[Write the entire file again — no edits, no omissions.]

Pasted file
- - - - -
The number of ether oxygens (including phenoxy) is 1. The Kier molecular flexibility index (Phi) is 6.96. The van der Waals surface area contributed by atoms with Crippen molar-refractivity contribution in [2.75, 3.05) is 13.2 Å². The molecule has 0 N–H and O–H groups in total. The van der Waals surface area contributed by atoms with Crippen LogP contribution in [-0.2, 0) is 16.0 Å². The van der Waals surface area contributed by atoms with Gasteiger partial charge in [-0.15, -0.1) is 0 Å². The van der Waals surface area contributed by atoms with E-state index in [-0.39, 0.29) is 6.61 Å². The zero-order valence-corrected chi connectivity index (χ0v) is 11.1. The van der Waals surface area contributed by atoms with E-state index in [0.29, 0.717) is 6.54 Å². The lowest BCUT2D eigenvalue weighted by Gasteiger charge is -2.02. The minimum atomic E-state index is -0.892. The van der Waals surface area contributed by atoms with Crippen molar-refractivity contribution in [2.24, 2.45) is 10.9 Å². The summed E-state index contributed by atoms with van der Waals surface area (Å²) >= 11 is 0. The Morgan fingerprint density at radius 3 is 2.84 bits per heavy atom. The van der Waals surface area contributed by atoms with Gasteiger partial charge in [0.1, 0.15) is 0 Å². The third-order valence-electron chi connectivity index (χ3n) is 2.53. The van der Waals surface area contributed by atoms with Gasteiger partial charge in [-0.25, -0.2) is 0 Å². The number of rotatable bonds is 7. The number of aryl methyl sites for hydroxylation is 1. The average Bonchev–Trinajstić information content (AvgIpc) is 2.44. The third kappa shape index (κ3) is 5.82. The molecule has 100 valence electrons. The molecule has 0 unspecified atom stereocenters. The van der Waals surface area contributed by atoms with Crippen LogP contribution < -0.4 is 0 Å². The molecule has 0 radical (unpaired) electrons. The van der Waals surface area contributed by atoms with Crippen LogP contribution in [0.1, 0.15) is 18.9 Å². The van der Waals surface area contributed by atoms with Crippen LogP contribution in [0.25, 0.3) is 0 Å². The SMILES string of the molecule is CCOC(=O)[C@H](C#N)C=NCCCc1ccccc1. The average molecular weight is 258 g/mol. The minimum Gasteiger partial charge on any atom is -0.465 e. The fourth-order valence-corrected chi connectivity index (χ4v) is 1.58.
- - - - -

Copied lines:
The number of ether oxygens (including phenoxy) is 1. The Kier molecular flexibility index (Phi) is 6.96. The van der Waals surface area contributed by atoms with Crippen molar-refractivity contribution in [2.75, 3.05) is 13.2 Å². The molecule has 0 N–H and O–H groups in total. The van der Waals surface area contributed by atoms with Crippen LogP contribution in [-0.2, 0) is 16.0 Å². The van der Waals surface area contributed by atoms with Gasteiger partial charge in [-0.15, -0.1) is 0 Å². The van der Waals surface area contributed by atoms with E-state index in [-0.39, 0.29) is 6.61 Å². The zero-order valence-corrected chi connectivity index (χ0v) is 11.1. The van der Waals surface area contributed by atoms with E-state index in [0.29, 0.717) is 6.54 Å². The lowest BCUT2D eigenvalue weighted by Gasteiger charge is -2.02. The minimum atomic E-state index is -0.892. The van der Waals surface area contributed by atoms with Crippen molar-refractivity contribution in [2.24, 2.45) is 10.9 Å². The summed E-state index contributed by atoms with van der Waals surface area (Å²) >= 11 is 0. The Morgan fingerprint density at radius 3 is 2.84 bits per heavy atom. The van der Waals surface area contributed by atoms with Gasteiger partial charge in [0.1, 0.15) is 0 Å². The third-order valence-electron chi connectivity index (χ3n) is 2.53. The van der Waals surface area contributed by atoms with Gasteiger partial charge in [-0.25, -0.2) is 0 Å². The number of rotatable bonds is 7. The number of aryl methyl sites for hydroxylation is 1. The average Bonchev–Trinajstić information content (AvgIpc) is 2.44. The third kappa shape index (κ3) is 5.82. The molecule has 100 valence electrons. The molecule has 0 unspecified atom stereocenters. The van der Waals surface area contributed by atoms with Crippen LogP contribution < -0.4 is 0 Å². The molecule has 0 radical (unpaired) electrons. The van der Waals surface area contributed by atoms with Crippen LogP contribution in [0.1, 0.15) is 18.9 Å². The van der Waals surface area contributed by atoms with Crippen LogP contribution in [0.25, 0.3) is 0 Å². The SMILES string of the molecule is CCOC(=O)[C@H](C#N)C=NCCCc1ccccc1. The average molecular weight is 258 g/mol. The minimum Gasteiger partial charge on any atom is -0.465 e. The fourth-order valence-corrected chi connectivity index (χ4v) is 1.58.